Thursday, November 22, 2012

Externalizing, Revisited

Wake up!  Stop feeling sorry for yourself and blaming all your problems on unseen others!

When I started this blog, I was trying to figure out "where all the money went".   After all, I was making a good living and made good money in Real Estate.  And yet, it seemed, no matter how much I made, the bills were always there and it was always a struggle to make ends meet.

I had assumed that once I was "making good money" that someday I could just spend as I pleased, and there would be plenty left over at the end of the month.   Such was not to be.  Just as Boyle's law dictates that gas expands to fill a vessel, spending expands to fill a salary - unless you decide to do something about it.

And legions of Americans - at all income levels - end up in the same trap.   People tell me they are living "paycheck to paycheck" on $50,000 a year, $100,000 a year, $174,000 a year, and even $250,000 a year.

Funny thing is, though, the median income in this country is about $51,000 per household.  And people are born, grow up, live and die, on this salary and do just fine, over time.   So why the "struggle" to live on that much money - or two, three, or five times as much?

And inevitably, people say, "Well, it's the government's fault!" or "It's Wall Street's Fault!" or "it's the Big Bank's Fault!" or "Its the fault of those people on Welfare!"

And while there is a small (very small) nugget of truth in these statements, they do no account for the overall situation.   Yes, you would be wealthier if you paid less taxes.  Not a lot wealthier, but a little bit.  Lowering the marginal rates by 3% during the Bush era didn't make anyone a Millionaire.   And yea, there are a lot of shenanigans on Wall Street, and if you played their game, like buying IPO stocks, you could lose a lot.   And yes, the banks offer odious mortgages and credit card deals, and if you signed up for them, you could be in a lot of trouble.  If you sign up for them.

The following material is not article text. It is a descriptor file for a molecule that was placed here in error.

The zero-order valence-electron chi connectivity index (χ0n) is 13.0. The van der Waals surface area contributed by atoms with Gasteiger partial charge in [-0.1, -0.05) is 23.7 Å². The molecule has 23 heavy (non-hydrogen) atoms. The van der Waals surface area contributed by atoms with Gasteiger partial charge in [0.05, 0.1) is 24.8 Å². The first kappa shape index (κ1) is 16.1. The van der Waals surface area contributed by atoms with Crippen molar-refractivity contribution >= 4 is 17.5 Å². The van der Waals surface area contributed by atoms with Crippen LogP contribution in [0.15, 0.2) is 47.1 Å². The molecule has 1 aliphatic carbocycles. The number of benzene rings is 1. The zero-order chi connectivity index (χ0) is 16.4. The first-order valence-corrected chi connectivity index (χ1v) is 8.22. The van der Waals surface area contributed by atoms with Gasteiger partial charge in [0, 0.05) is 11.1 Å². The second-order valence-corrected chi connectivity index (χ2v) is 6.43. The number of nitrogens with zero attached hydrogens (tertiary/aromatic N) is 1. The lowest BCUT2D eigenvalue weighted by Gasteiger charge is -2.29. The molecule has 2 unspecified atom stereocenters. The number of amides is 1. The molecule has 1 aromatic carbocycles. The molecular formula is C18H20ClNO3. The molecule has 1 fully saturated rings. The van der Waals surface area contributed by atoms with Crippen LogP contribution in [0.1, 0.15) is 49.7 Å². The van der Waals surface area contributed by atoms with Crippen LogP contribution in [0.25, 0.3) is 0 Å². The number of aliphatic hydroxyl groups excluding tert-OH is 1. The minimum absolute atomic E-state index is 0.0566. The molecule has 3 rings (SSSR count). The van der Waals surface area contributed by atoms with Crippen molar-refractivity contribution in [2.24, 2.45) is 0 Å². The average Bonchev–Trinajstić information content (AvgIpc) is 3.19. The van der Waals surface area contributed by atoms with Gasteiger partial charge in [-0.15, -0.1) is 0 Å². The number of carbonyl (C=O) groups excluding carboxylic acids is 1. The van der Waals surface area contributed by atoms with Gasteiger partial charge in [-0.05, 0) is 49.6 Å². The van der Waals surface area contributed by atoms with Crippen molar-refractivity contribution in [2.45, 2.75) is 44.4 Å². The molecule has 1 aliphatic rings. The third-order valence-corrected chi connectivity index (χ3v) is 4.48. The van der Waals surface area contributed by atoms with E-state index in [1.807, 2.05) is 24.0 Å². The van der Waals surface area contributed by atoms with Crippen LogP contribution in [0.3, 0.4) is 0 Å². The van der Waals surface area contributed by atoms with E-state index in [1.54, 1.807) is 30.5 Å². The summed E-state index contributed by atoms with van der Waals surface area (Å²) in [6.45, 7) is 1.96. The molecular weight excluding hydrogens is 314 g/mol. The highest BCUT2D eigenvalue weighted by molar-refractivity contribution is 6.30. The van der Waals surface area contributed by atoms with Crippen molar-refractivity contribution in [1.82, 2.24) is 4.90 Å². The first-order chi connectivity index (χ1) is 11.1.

But the interesting thing I found out, writing this blog, was that what the real problem was, was not these "other people" screwing up my life, but things I did to screw it up.   Simply stated, I spent more than I made, or more precisely, I didn't save as much as I should have.   Real wealth, I figured out, is in your net worth, not in your garage or your cell phone.

And it became readily apparent that what I did was far more important than those "other actors" in the equation.   In fact, it is about 99.9% of the deal.

So, while it would be nice to pass a law outlawing "funny money mortgages" - and they have taken steps in this direction - a better idea would be not to sign one.

And while the availability of "Liar's Loans" certainly put fuel in the fire of the Real Estate Meltdown of 2007, it was people like you and me who signed those loan documents, bought the overpriced mini-mansions, and deluded ourselves that we all would get rich.

But of course, no one wants to hear that.  It has to be the mean old Bank's fault, for enticing us with those loans.  Or maybe those Minorities (code for N-word) who took out all those mortgages under the Community Reinvestment Act - and then defaulted!   Yes, they brought down the price of houses!

Actually, not really.  Not really even close.    When a two-bedroom condo in Florida is selling for $850,000 and has a $3,000 a month condo fee, and all of the buyers are buying them as speculative investments, this has nothing to do with the "Community Reinvestment Act" and poor people buying $50,000 homes in the ghetto.   When housing prices went up to the point that it cost 3-5 times as much to own as it did to rent, that was pure greed and idiocy on the part of the buyers.  And yes, I said the buyers, not the sellers.   Only buyers set prices.

And a lot of people made foolish mistakes.   And I know these folks - they are my friends and acquaintances.   Some bought houses as investments hoping to "flip" them quickly, even though they were huge negative-cash-flow deals.  Others bought "look-at-me!" houses, convinced their ship had come in, and that they could afford granite counter-tops and a three-car garage because a salesman told them they could.

They suspended disbelief and signed the papers.  And each sale created a new market value for such properties, and the prices kept going up, and up, and up, until it reached a point where no one could afford to buy - and the smarter people said, "Gee, this doesn't look so swell."